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LFF 2018 – Five Must-Sees

Freda Cooper picks her 5 must see film in this year’s London Film Festival programme.

For any self-respecting film fan, the London Film Festival is a tantalizing mix of heaven and hell. Heaven is the prospect of some wonderful films, events, red carpets and more than a sprinkle or two of good old fashioned glamour and glitz. Hell is working out how many of the 225 features in this year’s programme you can fit in without breaking the bank.

Some of the big films have already been announced. This year’s festival kicks off on 10 October with Steve McQueen’s Widows and closes on the 21st with Stan And Ollie. The American Express Gala on the 18th sees the return of festival favourite Yorgos Lanthimos with The Favourite, Mike Leigh’s Peterloo breaks new LFF ground with its screening in Manchester and the festival’s official competition includes the likes of David Lowery’s The Old Man And The Gun, Ben Wheatley’s Happy New Year Colin Burstead, Nicole Kidman in Destroyer and Sunset, the latest from Son Of Saul director, Laszlo Nemes.

But what of all the others? Whittling them just down to five must-sees is almost impossible, but we love a challenge. Here goes …….

If Beale Street Could Talk

It’s hard to believe that, just two years ago, Barry Jenkins’ Moonlight was one of the hidden gems of that year’s LFF. He hasn’t looked back since and this year returns to London with his latest film heading the Love strand, complete with its own gala screening. If ever there was a director to bring James Baldwin’s If Beale Street Could Talk to the big screen, it’s Jenkins. His understanding and compassion for his characters make him the perfect choice for this story of love, injustice and racism in 70s America. And, despite the couple at the centre of the story, this is more than a romance. One of its most moving elements is its portrait of family love.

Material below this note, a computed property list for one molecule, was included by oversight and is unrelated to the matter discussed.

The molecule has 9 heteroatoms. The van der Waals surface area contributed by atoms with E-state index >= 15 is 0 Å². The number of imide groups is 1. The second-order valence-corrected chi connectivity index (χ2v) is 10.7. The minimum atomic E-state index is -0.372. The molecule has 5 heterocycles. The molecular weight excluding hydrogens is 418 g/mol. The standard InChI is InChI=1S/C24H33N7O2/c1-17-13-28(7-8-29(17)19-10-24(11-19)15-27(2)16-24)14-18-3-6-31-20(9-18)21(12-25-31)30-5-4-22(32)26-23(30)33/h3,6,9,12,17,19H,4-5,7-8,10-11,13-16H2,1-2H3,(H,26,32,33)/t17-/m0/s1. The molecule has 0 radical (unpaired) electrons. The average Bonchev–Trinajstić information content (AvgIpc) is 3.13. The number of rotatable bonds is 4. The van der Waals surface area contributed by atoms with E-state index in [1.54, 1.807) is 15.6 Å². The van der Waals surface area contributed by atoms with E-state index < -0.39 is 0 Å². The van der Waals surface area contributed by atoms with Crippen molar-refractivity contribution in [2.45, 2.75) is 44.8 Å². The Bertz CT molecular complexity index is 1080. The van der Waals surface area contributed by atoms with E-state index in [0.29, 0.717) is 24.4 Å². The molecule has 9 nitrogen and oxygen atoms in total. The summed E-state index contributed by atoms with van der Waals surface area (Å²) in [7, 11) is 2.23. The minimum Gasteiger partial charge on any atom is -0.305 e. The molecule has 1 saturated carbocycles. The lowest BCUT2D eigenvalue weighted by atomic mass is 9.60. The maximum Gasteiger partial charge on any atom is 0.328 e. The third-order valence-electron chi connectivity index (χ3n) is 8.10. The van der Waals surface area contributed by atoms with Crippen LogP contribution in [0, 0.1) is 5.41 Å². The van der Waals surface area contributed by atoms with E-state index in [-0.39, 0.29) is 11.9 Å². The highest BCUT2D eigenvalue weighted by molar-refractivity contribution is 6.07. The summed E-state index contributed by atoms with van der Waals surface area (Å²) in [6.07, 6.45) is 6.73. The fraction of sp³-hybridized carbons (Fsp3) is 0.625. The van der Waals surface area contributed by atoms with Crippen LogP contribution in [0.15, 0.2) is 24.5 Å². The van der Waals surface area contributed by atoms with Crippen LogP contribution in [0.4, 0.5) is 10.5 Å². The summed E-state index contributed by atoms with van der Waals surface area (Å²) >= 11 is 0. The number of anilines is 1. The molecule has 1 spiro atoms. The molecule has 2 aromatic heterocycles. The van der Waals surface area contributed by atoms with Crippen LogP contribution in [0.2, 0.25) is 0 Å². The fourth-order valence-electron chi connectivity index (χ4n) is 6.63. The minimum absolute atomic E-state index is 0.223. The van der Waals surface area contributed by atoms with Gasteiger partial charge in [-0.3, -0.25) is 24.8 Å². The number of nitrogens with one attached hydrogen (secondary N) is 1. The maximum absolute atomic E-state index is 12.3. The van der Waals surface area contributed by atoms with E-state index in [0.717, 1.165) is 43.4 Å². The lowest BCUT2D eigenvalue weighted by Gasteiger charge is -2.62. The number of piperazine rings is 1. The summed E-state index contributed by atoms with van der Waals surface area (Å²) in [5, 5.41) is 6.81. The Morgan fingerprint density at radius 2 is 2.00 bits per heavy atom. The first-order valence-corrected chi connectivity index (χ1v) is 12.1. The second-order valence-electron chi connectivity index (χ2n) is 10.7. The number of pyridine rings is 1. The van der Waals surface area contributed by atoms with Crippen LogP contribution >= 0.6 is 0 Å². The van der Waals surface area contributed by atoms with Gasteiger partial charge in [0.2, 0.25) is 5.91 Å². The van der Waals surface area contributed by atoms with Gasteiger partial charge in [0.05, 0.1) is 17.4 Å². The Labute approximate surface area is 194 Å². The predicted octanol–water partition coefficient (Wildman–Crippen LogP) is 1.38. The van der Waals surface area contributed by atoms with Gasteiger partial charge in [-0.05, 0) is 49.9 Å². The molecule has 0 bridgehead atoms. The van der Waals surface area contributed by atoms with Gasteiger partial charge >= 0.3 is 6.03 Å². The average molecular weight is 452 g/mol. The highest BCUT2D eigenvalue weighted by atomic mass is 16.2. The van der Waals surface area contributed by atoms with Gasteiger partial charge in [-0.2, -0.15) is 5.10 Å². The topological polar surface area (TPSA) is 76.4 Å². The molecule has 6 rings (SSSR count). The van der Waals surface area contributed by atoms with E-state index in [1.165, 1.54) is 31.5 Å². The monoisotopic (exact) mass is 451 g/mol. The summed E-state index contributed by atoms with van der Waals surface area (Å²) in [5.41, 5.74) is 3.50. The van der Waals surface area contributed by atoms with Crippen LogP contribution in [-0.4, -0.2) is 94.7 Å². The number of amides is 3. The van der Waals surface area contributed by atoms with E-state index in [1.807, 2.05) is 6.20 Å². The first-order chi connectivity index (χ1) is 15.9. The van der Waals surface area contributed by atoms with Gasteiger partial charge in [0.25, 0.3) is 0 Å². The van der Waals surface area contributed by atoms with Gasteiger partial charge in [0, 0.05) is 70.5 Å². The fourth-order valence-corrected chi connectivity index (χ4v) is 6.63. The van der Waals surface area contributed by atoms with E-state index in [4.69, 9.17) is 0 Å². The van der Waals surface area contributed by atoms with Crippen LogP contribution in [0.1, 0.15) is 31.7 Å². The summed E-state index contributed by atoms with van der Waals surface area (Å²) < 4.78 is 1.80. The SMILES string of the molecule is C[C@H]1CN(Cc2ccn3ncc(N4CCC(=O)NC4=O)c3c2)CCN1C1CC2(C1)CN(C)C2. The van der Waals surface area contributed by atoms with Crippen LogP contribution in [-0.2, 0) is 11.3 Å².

Screened at the LFF on Saturday, 20 October (Love Gala) and Sunday, 21 October.

The Man Who Killed Don Quixote

The rabbit out of the hat at the programme launch for this year’s LFF was Terry Gilliam’s seemingly never-ending passion project, The Man Who Killed Don Quixote. After a mere two decades, his wild and imaginative Cervantes adaptation is finally with us, despite a multitude of well-publicised trials, tribulations and court cases. Will it ever make it to cinemas? Who knows! Given its history, its three screenings at the LFF could turn out to be a rare opportunity to see it in all its glory. Expect a crazy, visually sensational ride.

Screened at the LFF on Tuesday, 16 October (Laugh Gala), Wednesday, 17 October and Saturday, 20 October.

Wildlife

With a cast headed by Carey Mulligan and Jake Gyllenhaal and Paul Dano in the director’s chair for the first time, the question is not so much whether Wildlife can win the First Feature Competition this year, but how can it fail? With a script written by Dano and his wife, Zoe Kazan, and a clutch of award nominations from the likes of Sundance and Toronto, this 50s-set story of a crumbling marriage seen through the eyes of the couple’s teenage son looks set to be full of emotion, power and acting of the highest order.

Screened at the LFF on Saturday, 13 October, Sunday, 14 October and Monday, 15 October.

The Kindergarten Teacher

The LFF has an unspoken tradition of hiding a few treats in the depths of its programme. Their discovery is nothing but pure pleasure and The Kindergarten Teacher has all the hallmarks of being such a gem. The oft-underrated Maggie Gyllenhaal gives the best performance of her career as a dedicated teacher who discovers one of her pupils has a precocious poetic talent. She’s no Jean Brodie, but somebody searching for a richer, more satisfying life who finds herself going against everything she’s ever been taught. Part of the Debate strand,

Screened at the LFF on Thursday, 18 October and Saturday, 20 October.

Dogman

Director Matteo Garrone’s ‘worm that turned’ fable scooped the Best Actor award for its star, Marcello Fonte, at this year’s Cannes. A film about life on the margins with a central character who is less than heroic and a truly loathesome villain, Dogman starts out as an engaging comedy, then turns on a sixpence to become a study in despair: the humour is blacker and bleaker and it’s more of a sinister farce. The dogman of the title is one of life’s underdogs, and who can resist one of those?

Screened at the LFF on Sunday, 14 October and Monday, 15 October.

The 62nd London Film Festival runs from 10 to 21 October. The full programme is on the BFI website. https://whatson.bfi.org.uk/lff/Online/default.asp

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